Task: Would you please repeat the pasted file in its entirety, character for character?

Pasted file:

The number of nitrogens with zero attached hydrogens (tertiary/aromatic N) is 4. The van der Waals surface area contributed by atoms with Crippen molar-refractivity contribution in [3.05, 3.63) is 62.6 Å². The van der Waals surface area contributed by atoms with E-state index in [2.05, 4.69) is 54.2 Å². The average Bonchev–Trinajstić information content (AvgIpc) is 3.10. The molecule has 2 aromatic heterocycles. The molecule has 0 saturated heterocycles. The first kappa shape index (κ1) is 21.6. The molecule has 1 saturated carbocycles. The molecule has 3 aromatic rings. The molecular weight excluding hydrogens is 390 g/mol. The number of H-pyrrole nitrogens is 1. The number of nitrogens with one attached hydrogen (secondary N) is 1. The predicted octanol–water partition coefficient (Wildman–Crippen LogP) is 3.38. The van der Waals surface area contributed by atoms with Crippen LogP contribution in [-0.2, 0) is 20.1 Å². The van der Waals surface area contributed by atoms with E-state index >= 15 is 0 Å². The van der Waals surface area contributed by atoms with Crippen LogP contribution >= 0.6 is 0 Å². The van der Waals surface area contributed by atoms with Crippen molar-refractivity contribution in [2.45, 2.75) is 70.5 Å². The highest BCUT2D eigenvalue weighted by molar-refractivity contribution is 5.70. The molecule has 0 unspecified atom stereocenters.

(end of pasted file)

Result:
The number of nitrogens with zero attached hydrogens (tertiary/aromatic N) is 4. The van der Waals surface area contributed by atoms with Crippen molar-refractivity contribution in [3.05, 3.63) is 62.6 Å². The van der Waals surface area contributed by atoms with E-state index in [2.05, 4.69) is 54.2 Å². The average Bonchev–Trinajstić information content (AvgIpc) is 3.10. The molecule has 2 aromatic heterocycles. The molecule has 0 saturated heterocycles. The first kappa shape index (κ1) is 21.6. The molecule has 1 saturated carbocycles. The molecule has 3 aromatic rings. The molecular weight excluding hydrogens is 390 g/mol. The number of H-pyrrole nitrogens is 1. The number of nitrogens with one attached hydrogen (secondary N) is 1. The predicted octanol–water partition coefficient (Wildman–Crippen LogP) is 3.38. The van der Waals surface area contributed by atoms with Crippen LogP contribution in [-0.2, 0) is 20.1 Å². The van der Waals surface area contributed by atoms with E-state index >= 15 is 0 Å². The van der Waals surface area contributed by atoms with Crippen LogP contribution >= 0.6 is 0 Å². The van der Waals surface area contributed by atoms with Crippen molar-refractivity contribution in [2.45, 2.75) is 70.5 Å². The highest BCUT2D eigenvalue weighted by molar-refractivity contribution is 5.70. The molecule has 0 unspecified atom stereocenters.